The Triumph of Transfer Efficiency
Sprayers have gotten better over the years. The features, quality of components, systemic nature and performance have advanced immensely. HVLP and air assisted continue to be the benchmarks for most finishers who don’t have time to mess around and want great results that are predictable and duplicable. The machine is rarely the problem, if it’s the right one for your tasks, especially if you set it up for success.
HVLP and air assisted come with a higher cost of entry than airless, but a more hassle free pro level experience. The bottom line is that we can’t get things to lay down like glass when the room is full of mist becoming dry dust, in finish.
So, research, due diligence and self-training, supplemented by learning from other like-minded folks is how we all test our systems for relevance. Remember, failure to adapt is one of the leading causes of finish issues.
This newsletter community continues to grow because good finishers are always looking for, or at least open to ponder, different ways to raise their game. I enjoy being involved because this bunch (readers, writers and publishers) puts its ear right to the ground and listens to many perspectives on finishing and shares the different angles we all need to glimpse the discipline from.
It is the finisher’s challenge to absorb quality info, retain and apply. And reapply, fine tune and commit to long term memory. And reapply. That’s how habit takes root.
The good news is that once something becomes habit, it’s taken over by muscle memory and becomes pleasingly mindless. You don’t have to think much to put your shoes and socks on in the morning, and you shouldn’t have to think much to lay down a good finish either.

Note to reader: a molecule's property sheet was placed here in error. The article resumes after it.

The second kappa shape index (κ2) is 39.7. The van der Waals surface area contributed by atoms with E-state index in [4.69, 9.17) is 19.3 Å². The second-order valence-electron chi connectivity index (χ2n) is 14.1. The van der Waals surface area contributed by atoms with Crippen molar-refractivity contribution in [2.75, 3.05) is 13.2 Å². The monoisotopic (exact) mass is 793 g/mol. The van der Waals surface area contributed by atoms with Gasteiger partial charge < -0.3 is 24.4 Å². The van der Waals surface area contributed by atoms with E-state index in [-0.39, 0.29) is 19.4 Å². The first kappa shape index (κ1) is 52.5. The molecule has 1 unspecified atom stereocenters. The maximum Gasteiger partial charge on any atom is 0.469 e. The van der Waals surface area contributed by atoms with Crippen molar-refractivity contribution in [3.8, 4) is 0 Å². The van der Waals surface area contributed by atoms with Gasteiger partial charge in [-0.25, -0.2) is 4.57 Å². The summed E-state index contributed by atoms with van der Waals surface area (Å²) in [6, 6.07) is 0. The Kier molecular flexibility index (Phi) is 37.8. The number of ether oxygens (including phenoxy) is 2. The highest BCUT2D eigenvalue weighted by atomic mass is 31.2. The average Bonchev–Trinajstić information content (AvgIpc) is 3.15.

If you find yourself having to think too much on finish day, something may be amiss in your program.
Products are the Biggest Moving Target
As above, finding the right products to run in your spray system and gearing yourself to perceive everything in the finishing environment is the nutshell from which to baseline yourself.
If your weakness is creating space for finishing, figure out how to better organize the workshop, and create that dust free finishing shrine. Finishing is a ground up operation. And it is best when portable, not stationary. Caster everything and dedicate a vac and fan.
Once the environment is controlled, half your potential problems are eliminated. Patience and determination make it possible to zero out all other mental interference and focus on getting your finishes right.
At that point, product becomes the biggest variable, so we try to control that too, by choosing products that are user friendly -or, manipulating non-friendly ones to be friendlier.
Consider your Angle
We get a lot of questions through our topcoatreview.com site about sprayers and spraying. It is by far the most popular category.
There are FAQ’s that look like this:
• I have an old single stage HVLP that I haven’t used in years. I want to spray latex primer, will this work?
• I want to spray tinted lacquers, what sprayer should I get.
No matter what stage finish program development you are in, it is mostly a game of haves and wants.
• What do you have for resources?
• What do you want to achieve?
• What do you need to do to bridge the gap between those two things?
These are some points to ponder as you continue to build your finish program. The best finishers never look at any part of the finish game as a chore or inconvenience – just opportunity and challenge. There’s no reward in finish results otherwise.
Explain to yourself why you are doing each step, every time, and explain well so that it becomes habit.